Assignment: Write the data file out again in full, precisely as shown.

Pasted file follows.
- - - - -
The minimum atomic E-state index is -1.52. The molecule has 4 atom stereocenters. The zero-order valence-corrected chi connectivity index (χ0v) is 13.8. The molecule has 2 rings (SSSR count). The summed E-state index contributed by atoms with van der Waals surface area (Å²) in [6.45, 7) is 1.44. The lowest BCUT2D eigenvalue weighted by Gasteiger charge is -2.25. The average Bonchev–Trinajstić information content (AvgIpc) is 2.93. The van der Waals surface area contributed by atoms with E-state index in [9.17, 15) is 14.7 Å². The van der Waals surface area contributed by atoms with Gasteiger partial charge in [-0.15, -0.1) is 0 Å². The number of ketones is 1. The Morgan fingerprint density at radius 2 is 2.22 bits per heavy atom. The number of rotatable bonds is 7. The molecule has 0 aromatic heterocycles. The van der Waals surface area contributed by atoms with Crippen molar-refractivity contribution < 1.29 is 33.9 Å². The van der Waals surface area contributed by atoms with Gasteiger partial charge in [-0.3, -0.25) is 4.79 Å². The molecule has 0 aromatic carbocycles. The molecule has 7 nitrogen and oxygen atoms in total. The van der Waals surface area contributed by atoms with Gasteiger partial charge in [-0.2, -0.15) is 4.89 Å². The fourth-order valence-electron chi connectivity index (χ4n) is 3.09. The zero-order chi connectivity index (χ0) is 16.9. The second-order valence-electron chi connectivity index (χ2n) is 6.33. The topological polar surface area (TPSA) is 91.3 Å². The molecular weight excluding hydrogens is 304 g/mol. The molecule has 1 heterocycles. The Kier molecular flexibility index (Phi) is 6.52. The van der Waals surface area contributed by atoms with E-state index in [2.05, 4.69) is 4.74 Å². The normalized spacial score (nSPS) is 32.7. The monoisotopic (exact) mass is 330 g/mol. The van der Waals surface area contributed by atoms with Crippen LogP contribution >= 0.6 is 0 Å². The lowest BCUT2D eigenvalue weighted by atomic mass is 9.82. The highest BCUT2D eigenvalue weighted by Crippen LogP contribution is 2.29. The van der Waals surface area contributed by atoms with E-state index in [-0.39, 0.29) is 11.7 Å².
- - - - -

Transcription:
The minimum atomic E-state index is -1.52. The molecule has 4 atom stereocenters. The zero-order valence-corrected chi connectivity index (χ0v) is 13.8. The molecule has 2 rings (SSSR count). The summed E-state index contributed by atoms with van der Waals surface area (Å²) in [6.45, 7) is 1.44. The lowest BCUT2D eigenvalue weighted by Gasteiger charge is -2.25. The average Bonchev–Trinajstić information content (AvgIpc) is 2.93. The van der Waals surface area contributed by atoms with E-state index in [9.17, 15) is 14.7 Å². The van der Waals surface area contributed by atoms with Gasteiger partial charge in [-0.15, -0.1) is 0 Å². The number of ketones is 1. The Morgan fingerprint density at radius 2 is 2.22 bits per heavy atom. The number of rotatable bonds is 7. The molecule has 0 aromatic heterocycles. The van der Waals surface area contributed by atoms with Crippen molar-refractivity contribution < 1.29 is 33.9 Å². The van der Waals surface area contributed by atoms with Gasteiger partial charge in [-0.3, -0.25) is 4.79 Å². The molecule has 0 aromatic carbocycles. The molecule has 7 nitrogen and oxygen atoms in total. The van der Waals surface area contributed by atoms with Gasteiger partial charge in [-0.2, -0.15) is 4.89 Å². The fourth-order valence-electron chi connectivity index (χ4n) is 3.09. The zero-order chi connectivity index (χ0) is 16.9. The second-order valence-electron chi connectivity index (χ2n) is 6.33. The topological polar surface area (TPSA) is 91.3 Å². The molecular weight excluding hydrogens is 304 g/mol. The molecule has 1 heterocycles. The Kier molecular flexibility index (Phi) is 6.52. The van der Waals surface area contributed by atoms with E-state index in [2.05, 4.69) is 4.74 Å². The normalized spacial score (nSPS) is 32.7. The monoisotopic (exact) mass is 330 g/mol. The van der Waals surface area contributed by atoms with Crippen LogP contribution >= 0.6 is 0 Å². The lowest BCUT2D eigenvalue weighted by atomic mass is 9.82. The highest BCUT2D eigenvalue weighted by Crippen LogP contribution is 2.29. The van der Waals surface area contributed by atoms with E-state index in [-0.39, 0.29) is 11.7 Å².